Some SPOILERS below
I often wonder why comic books will have an amazing relaunch or storyline with little to no back-up plan? Towards the end of Greg Rucka and Liam Sharp’s Wonder Woman comic book run, I began panicking. After so much great story and art, what’s next?
After what had to be a fill-in arc, we are given the story by legendary writer James Robinson. In his hey day, Robinson was awesome. Most noted for his stellar writing on Starman with artist Tony Harris and The Golden Age with artist Paul Smith, Robinson is a fan fave and critical darling.
Much like Frank Miller and John Byrne, James Robinson has gone from super star to super adequate. I hate to say that about an artist or writer that I am a fan of. It’s not to say they are doing bad work by any means; it just means their current work isn’t up to snuff as much as the stuff that cemented them in comic history. I’d imagine it’s tough to stay on top, especially with writers. They seem to burn bright for a certain amount of time, then poof! Nothing.
This arc introduces Wonder Woman’s brother, Jason. Something about Argo was mentioned.
Are we to assume this to be Jason of “Jason and the Argonauts?” No. No! No! With her current status. We have her father as Zeus, and that makes Hercules her half brother and gives her the same origin as Perseus. Well done! (Screams no one!)
Essentially, by changing her origin, it strips away many things unique and interesting about Wonder Woman. When she was made from a clay statue forged from the land of Paradise Island by Hipployta’s need and desire to love a child of her own, it made it more meaningful and touching. She moved Heaven and Earth (literally) to bring Diana into the world. And then, all dreams shattered. “She was just the product of Zeus’ horny desire to bust a move with the Amazon Queen. Bummer.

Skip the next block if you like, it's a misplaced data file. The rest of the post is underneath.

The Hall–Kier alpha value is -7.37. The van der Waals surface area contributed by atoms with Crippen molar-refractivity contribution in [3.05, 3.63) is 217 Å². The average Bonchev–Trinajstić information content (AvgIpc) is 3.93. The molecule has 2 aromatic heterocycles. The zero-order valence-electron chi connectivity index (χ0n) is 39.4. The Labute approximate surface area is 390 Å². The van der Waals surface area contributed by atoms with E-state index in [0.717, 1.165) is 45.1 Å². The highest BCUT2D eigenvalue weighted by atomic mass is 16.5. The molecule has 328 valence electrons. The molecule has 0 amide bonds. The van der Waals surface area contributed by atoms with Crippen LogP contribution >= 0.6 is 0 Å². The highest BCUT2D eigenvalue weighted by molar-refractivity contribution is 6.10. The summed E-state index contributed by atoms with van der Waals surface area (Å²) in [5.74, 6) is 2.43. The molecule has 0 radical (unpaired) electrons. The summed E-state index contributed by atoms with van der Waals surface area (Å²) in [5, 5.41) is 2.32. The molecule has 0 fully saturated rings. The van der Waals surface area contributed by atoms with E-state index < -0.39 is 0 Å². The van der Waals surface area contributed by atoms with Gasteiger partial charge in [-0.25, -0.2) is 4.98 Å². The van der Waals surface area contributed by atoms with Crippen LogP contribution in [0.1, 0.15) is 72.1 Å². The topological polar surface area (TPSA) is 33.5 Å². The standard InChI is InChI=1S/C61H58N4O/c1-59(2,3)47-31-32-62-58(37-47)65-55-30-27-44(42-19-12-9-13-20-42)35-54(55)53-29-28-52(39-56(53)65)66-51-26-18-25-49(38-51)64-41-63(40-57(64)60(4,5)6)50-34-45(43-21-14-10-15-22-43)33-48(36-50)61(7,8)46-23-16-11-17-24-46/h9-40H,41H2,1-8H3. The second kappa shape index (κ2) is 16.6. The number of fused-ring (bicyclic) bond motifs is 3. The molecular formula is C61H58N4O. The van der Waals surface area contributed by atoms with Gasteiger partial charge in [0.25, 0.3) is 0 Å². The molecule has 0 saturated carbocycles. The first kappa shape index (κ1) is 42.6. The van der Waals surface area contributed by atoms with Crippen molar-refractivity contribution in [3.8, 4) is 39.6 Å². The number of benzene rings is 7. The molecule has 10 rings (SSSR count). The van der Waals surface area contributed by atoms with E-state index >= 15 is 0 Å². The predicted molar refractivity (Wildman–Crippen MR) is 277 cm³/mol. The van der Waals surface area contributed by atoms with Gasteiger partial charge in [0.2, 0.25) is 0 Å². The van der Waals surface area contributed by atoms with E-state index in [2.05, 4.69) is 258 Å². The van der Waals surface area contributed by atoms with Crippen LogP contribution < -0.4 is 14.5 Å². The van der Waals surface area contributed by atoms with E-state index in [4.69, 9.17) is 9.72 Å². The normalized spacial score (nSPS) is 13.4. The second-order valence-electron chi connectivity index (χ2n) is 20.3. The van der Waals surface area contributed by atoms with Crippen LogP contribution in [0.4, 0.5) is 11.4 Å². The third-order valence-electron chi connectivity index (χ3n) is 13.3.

We know little about Jason as he rarely appeared in the first two issues of his arc. Although he easily could be a dreamy male version of Wondy. Though they have never met, Diana and Jason are instantly able to recognize each other as a sibling. Twins, no less. Arrrrgh.
Don’t get me wrong; it’s well written and interesting enough... it’s just the eye-rolling premise I have a problem with. Diana had a virtual clean slate thanks to rebirth. Greg Rucka established a firm foundation, if not a tough act to follow, but there must have been a better route to travel. But the show ain’t over yet.
The art in the first issue was beautifully rendered by Carlo Pagulayan. His style has really matured over the years. He draws a beautiful, yet strong, Diana. The second issue by Sergio Davila was not so strong - and come on! A fill-in artist two issues in?!? One of the reasons I read few monthlies any more.
I’m intrigued (or blindly devoted) enough to see where it goes. I just wish the powers that be would push their talent to go in wild, new directions that add to the history of these long-running books. They’re legends for a reason and deserve legendary treatment.
I think it’s a product of an industry that inherited mostly fanboys as the next generation of creators. It seems too many comics simply wish to rehash the greatness that has come before it. If you really want to honor the greatest stories of your characters, let Phoenix corpses lay where they be and come up with something new and interesting. Leave your mark on something. Not you Chris Claremont-shaped mark, if you know what I mean.
So, while giving Wonder Woman a brother is an original idea, (perhaps) story ideas should never come at the expense of what makes Wonder Woman great.
And I’m all about hand me downs, but Hercule’s death should not make Diana want to wear her half brother’s lion corpse hoodie.
Let’s just hope we make it through this arc without too much damage to the mythos, and Jason can die a martyr, be revealed and destroyed as a villain, or just dismissed and forgotten into obscurity.
That’s it for this week!
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